Colin Mills, compiler of the Hortus Camdenensis, died in late November 2012 after a short illness. As he always considered the Hortus his legacy, it is his family's intention to keep the site running in perpetuity. It will not, however, be updated in the near future.

Watsonia humilis Mill.

Cormous perennial with sword-shaped leaves and usually unbranched spikes of up to 12 tubular flowers, white with pink outside or pink with darker pink outside, in spring or summer.  To 30cm.  [RHSE, CECB].  

Horticultural & Botanical History

‘This is one of the smallest species of its genus, the Cape specimens we have seen being generally from eight inches to a foot high and the leaves about the third of an inch broad, linear and shorter than the stem. […] Flowers in May.  Our drawing was made at Messrs. Grimwood and Wykes’s Nursery, Kensington, where it had been lately imported from Holland.  Raised originally in this country from seed brought from the Cape, by Captain Hutchinson, to Miller, in the year 1754.’  [BM t.631/1803].  ‘If the beauty of the three plants we have here offered to the public, should not be thought a sufficient excuse for giving more than one variety of a species; we might add that, in our opinion, the acquaintance with the remarkable modes of specific variation, is as essential to a complete knowledge of vegetables as any other party of their history.’  [BM t. 1195/1809].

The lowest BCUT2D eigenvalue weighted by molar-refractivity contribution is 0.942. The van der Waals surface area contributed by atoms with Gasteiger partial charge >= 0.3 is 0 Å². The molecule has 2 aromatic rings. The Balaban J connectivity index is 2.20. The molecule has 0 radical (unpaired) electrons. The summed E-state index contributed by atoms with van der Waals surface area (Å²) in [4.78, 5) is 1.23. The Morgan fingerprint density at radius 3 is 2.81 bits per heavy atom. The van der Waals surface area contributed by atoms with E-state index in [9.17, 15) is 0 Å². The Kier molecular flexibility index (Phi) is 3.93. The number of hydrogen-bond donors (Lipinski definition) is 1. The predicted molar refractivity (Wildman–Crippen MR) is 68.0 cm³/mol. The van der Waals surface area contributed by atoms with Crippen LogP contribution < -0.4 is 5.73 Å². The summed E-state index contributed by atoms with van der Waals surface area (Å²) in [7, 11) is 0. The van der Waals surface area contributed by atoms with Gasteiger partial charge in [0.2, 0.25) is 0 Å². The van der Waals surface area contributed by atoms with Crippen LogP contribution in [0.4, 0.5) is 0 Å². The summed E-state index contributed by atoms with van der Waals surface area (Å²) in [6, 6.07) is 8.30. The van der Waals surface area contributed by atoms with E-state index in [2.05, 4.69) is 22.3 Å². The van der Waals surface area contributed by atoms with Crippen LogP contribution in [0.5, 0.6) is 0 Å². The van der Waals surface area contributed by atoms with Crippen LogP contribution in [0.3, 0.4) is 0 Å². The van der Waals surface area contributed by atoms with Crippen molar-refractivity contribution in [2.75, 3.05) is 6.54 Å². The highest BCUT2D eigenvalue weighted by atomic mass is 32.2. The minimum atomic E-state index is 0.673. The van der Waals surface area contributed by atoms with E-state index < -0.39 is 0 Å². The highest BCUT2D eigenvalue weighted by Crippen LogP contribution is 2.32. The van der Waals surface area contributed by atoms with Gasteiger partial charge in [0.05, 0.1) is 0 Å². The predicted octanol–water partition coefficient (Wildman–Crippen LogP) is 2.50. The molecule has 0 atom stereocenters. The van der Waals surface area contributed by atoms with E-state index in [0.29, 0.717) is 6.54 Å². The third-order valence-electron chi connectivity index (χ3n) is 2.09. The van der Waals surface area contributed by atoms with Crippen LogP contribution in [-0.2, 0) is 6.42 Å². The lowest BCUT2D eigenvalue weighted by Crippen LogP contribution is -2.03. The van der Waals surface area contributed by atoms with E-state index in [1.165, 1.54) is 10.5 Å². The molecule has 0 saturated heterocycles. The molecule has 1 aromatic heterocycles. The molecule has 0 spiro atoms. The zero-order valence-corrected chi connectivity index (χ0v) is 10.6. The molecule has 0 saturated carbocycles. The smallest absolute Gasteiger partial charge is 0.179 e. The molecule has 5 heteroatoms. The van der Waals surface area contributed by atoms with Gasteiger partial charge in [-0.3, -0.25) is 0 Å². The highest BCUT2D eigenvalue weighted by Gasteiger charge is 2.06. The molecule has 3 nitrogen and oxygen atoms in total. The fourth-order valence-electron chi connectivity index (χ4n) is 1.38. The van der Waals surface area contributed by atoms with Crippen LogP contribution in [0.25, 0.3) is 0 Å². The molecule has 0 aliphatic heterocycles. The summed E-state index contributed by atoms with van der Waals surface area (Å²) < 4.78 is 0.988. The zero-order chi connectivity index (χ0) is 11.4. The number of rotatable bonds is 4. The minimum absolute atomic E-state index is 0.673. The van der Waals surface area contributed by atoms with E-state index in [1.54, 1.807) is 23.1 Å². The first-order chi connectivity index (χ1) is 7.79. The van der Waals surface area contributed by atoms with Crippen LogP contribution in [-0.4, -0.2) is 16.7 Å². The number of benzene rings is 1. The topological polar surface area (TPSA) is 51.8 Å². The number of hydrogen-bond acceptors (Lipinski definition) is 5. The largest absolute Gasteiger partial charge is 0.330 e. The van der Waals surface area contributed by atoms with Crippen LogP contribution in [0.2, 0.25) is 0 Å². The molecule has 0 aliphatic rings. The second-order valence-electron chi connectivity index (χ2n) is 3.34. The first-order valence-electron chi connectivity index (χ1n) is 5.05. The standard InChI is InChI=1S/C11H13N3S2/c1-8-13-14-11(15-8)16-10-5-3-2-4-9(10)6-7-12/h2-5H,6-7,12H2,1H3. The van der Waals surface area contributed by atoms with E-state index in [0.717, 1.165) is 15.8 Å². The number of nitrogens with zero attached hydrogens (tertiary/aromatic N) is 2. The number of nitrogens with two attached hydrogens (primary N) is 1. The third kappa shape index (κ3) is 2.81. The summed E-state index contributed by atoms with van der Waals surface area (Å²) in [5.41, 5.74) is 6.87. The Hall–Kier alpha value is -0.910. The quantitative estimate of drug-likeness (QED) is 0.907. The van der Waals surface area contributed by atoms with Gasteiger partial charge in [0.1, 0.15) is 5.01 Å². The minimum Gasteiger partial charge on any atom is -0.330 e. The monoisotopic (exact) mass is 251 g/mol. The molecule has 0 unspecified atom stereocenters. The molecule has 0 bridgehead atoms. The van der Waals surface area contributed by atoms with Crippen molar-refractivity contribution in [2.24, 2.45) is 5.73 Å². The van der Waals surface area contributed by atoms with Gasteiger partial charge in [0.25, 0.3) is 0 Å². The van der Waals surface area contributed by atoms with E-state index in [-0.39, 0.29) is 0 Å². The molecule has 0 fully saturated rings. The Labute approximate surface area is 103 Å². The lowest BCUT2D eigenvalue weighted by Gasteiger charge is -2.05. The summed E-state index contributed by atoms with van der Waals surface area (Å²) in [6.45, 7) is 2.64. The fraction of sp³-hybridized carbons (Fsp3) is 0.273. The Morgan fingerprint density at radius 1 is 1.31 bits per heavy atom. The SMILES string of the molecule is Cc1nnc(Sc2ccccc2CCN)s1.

History at Camden Park

Listed in all published catalogues [B.445/1843].  Received per ‘Sovereign’ February 1831.  [MP A2948].


Published Nov 18, 2009 - 05:07 PM | Last updated Jul 25, 2010 - 03:17 PM

figured is a sword-shaped leaf and spike of tubular pink flowers, flared at the tips.  Curtis's Botanical Magazine t.631, 1803.

Watsonia humilis Mill. | BM t.631/1803 | BHL

Family Iridaceae
Region of origin

South Africa, Cape district

  • Gladiolus laccatus Jacq.
Common Name
Name in the Camden Park Record

Watsonia humilis 

Confidence level high